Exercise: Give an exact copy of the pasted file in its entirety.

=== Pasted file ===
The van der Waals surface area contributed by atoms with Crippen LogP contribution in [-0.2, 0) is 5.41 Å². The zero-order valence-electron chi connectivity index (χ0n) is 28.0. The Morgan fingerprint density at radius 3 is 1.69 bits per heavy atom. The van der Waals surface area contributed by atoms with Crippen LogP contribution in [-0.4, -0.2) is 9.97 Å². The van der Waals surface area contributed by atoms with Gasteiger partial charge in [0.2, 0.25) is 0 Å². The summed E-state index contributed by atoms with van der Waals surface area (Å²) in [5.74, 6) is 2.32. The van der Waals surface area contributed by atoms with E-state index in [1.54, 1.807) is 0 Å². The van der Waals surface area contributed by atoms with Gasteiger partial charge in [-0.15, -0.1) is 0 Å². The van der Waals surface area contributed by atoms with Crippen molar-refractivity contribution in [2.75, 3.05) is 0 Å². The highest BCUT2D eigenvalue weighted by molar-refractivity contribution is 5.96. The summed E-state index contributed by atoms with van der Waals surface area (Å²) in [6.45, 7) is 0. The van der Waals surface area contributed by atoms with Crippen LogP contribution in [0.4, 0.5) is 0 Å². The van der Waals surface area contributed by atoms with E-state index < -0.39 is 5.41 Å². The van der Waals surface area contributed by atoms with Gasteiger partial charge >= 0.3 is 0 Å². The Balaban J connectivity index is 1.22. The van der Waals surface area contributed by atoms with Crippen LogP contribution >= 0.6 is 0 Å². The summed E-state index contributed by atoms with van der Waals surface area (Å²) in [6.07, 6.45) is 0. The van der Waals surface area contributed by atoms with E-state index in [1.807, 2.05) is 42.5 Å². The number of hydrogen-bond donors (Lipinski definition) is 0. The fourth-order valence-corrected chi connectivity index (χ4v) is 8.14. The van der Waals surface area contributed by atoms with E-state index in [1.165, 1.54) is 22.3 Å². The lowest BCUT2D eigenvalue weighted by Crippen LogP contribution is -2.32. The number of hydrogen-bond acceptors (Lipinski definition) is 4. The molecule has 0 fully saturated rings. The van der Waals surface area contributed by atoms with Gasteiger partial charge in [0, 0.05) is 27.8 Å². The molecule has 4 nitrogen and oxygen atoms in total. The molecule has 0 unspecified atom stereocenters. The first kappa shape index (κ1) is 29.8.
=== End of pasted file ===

The van der Waals surface area contributed by atoms with Crippen LogP contribution in [-0.2, 0) is 5.41 Å². The zero-order valence-electron chi connectivity index (χ0n) is 28.0. The Morgan fingerprint density at radius 3 is 1.69 bits per heavy atom. The van der Waals surface area contributed by atoms with Crippen LogP contribution in [-0.4, -0.2) is 9.97 Å². The van der Waals surface area contributed by atoms with Gasteiger partial charge in [0.2, 0.25) is 0 Å². The summed E-state index contributed by atoms with van der Waals surface area (Å²) in [5.74, 6) is 2.32. The van der Waals surface area contributed by atoms with E-state index in [1.54, 1.807) is 0 Å². The van der Waals surface area contributed by atoms with Gasteiger partial charge in [-0.15, -0.1) is 0 Å². The van der Waals surface area contributed by atoms with Crippen molar-refractivity contribution in [2.75, 3.05) is 0 Å². The highest BCUT2D eigenvalue weighted by molar-refractivity contribution is 5.96. The summed E-state index contributed by atoms with van der Waals surface area (Å²) in [6.45, 7) is 0. The van der Waals surface area contributed by atoms with Crippen LogP contribution in [0.4, 0.5) is 0 Å². The van der Waals surface area contributed by atoms with E-state index < -0.39 is 5.41 Å². The van der Waals surface area contributed by atoms with Gasteiger partial charge >= 0.3 is 0 Å². The Balaban J connectivity index is 1.22. The van der Waals surface area contributed by atoms with Crippen LogP contribution >= 0.6 is 0 Å². The summed E-state index contributed by atoms with van der Waals surface area (Å²) in [6.07, 6.45) is 0. The van der Waals surface area contributed by atoms with E-state index in [1.807, 2.05) is 42.5 Å². The number of hydrogen-bond donors (Lipinski definition) is 0. The fourth-order valence-corrected chi connectivity index (χ4v) is 8.14. The van der Waals surface area contributed by atoms with E-state index in [1.165, 1.54) is 22.3 Å². The lowest BCUT2D eigenvalue weighted by Crippen LogP contribution is -2.32. The number of hydrogen-bond acceptors (Lipinski definition) is 4. The molecule has 0 fully saturated rings. The van der Waals surface area contributed by atoms with Gasteiger partial charge in [0, 0.05) is 27.8 Å². The molecule has 4 nitrogen and oxygen atoms in total. The molecule has 0 unspecified atom stereocenters. The first kappa shape index (κ1) is 29.8.